Only four from the twenty-eight survived that nightmare. He dragged himself from the icy waters to find that he had been shot in his shoulder. It was a clean shot that entered and left the body but there was mud and dirt stuck inside from the wet mud. He walked back carrying his shoulder heavier with every step praying that he wouldn’t have to amputate it. If he cleaned the wound in time and kept his fingers moving he would not lose the sensation and ability to use it.

He reached his camp and they helped medicate him with what they had but the pain of the shot was like a canon blast. His shoulder ached and throbbed like an old lost lover, it would be present, like a parrot perched retelling a tale that was like a clock striking twelve repeating the horrendous ordeal like a pendulum day and night.

Time, they say, heals all wounds, my father grew stronger and sought refuge the simple dream of his home, his wife and a child that bore his name one day. Before he left for the war he had saved to buy his wife a beautiful pair of red shoes. They were of beautiful workmanship and he wanted her to have warm feet because he was so grateful for his boots in the cold. He found it the most thoughtful thing as she already had coats but shoes this special were rare since all the able working men were sent off to fight, finding one that was warm, comfortable and beautifully made was rare.

Not long after, he was sent back home for a short while at the hospital where he enjoyed a few weeks of rest and time with his wife. As soon as he was able to stand and walk, he as sent back to the frontline. The lines were filled with injured soldiers but no one complained, they would fight and fight until they fell dead or were incapable of walking and then sent back. Until one day a German grenade almost blew up his legs but he was sent back to Leningrad because he was so bashed up from the war he was deemed unfit to fight. He was finally returning home and was at peace despite being semi crippled in one arm and with more scars and nightmares a village could handle. He had served his country well, and was allowed to return in peace. His salary would be cut and because he wasn’t completely handicap there was no pension or community support.

Nevertheless, going home was a happy ending that was long awaited for. He packed his wrinkled picture of his wife that was tattered from his journey. He promised himself that he would be more loving for she seemed to be the last of link to tenderness in his world. His haven. His rock. All that was left of him. He looked at his face, and was ashamed of his scars, scruffy beard, broken tooth and forlorn look. He looked like he had aged fifteen years in the last five months. He didn’t think that he would come back alive, but here he was alive and all limbs attached though rusty and damaged. He hoped that once the war was over they could treat his ailments. He would need to work to feed himself and his wife. It was another hour to strike in his clock when he went to sleep.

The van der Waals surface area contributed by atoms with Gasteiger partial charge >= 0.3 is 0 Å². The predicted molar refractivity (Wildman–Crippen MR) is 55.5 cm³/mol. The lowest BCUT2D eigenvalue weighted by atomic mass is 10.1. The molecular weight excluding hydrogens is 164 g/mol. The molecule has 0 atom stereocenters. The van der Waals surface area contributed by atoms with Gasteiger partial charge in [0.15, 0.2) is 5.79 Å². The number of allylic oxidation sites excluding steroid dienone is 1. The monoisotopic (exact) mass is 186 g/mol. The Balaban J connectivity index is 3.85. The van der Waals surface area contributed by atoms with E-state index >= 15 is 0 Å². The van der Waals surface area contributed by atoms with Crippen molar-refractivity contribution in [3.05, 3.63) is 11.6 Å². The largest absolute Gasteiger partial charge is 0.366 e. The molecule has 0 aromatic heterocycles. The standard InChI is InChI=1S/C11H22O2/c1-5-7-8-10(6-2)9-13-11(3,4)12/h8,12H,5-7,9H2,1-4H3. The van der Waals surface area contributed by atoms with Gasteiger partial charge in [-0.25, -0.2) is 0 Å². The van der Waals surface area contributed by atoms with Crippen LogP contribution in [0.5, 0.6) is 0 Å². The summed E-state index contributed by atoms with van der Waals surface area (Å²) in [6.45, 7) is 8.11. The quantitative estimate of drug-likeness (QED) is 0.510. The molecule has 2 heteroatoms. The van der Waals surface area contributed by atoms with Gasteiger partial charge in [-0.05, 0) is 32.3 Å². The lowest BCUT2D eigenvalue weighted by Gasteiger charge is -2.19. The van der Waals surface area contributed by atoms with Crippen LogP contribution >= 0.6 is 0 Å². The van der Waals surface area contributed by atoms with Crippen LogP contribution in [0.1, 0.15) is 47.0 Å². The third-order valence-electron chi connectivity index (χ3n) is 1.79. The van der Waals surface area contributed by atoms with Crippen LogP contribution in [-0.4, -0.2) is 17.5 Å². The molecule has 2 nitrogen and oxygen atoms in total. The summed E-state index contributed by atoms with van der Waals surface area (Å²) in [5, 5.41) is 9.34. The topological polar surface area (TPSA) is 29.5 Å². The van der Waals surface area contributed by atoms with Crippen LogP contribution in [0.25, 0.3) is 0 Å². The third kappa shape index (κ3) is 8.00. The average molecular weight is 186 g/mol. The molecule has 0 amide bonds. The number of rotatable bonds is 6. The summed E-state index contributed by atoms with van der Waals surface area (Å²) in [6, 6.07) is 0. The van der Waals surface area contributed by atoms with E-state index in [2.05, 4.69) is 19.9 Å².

Transportation was scarce having been bombed by the enemy so released soldiers would have to go back to Russia walking all the way from Germany. It was a painful limp of thousands of miles and cold nights. Gratefully, St. Petersburg was closer to Germany than Moscow so the trip was shorter but closer to enemy home and attacks. His blood pressure went up and his adrenaline rose as he noticed that the war had come home; too close for comfort. Despite the pain he pressed forward harder in haste. The once neat architectural landscapes with flowers cascading down the balconies decorating the roads were now a pile of rubble. They stood bare, full of holes that ranged from bullet holes to bomb holes. The stench of death lingered on the roads and the clotted blood was drawn to the sewers until they amalgamated into a dark brown stream. He couldn’t recognise the once familiar streets, but the thin faces of the children that ran and scavenged for what they could eat distracted him. Now probably orphans that were the result of this senseless war. The ambience of apathy and lack of sympathy with children stealing from a weaker smaller child was like a strike of lightening as what had happened to a once peaceful, stable economy and society. The repercussions of this war would last years, the scars and the broken homes, children and souls had no one but God.


Upon finally reaching home, the house was mercifully still standing, but had it’s fair share of damage, most visibly a hole in the roof. As he rushed between the rooms calling Maria’s name, his heart pace quickened. He was depending on her to stay alive. She couldn’t have died when he was the one at war. She was a kind and gentle woman, and at that specific moment the only one he needed to see alive and well for him to stay sane.

She was not there and there was no food. He saw a pair of shoes torn from use that was present in the kitchen, so a flicker of hope glimmered in his heart that perhaps she was simply out visiting the neighbours, getting groceries, or farming elsewhere to be fed at least.

The neighbours were absent, an old man and his ailing mother. As he stepped on to the porch, he saw that the grandmother was buried in the garden. She had loved her flowers and her son, Peter, who had cultivated her last resting place with a beautiful bed of dwarf spray roses.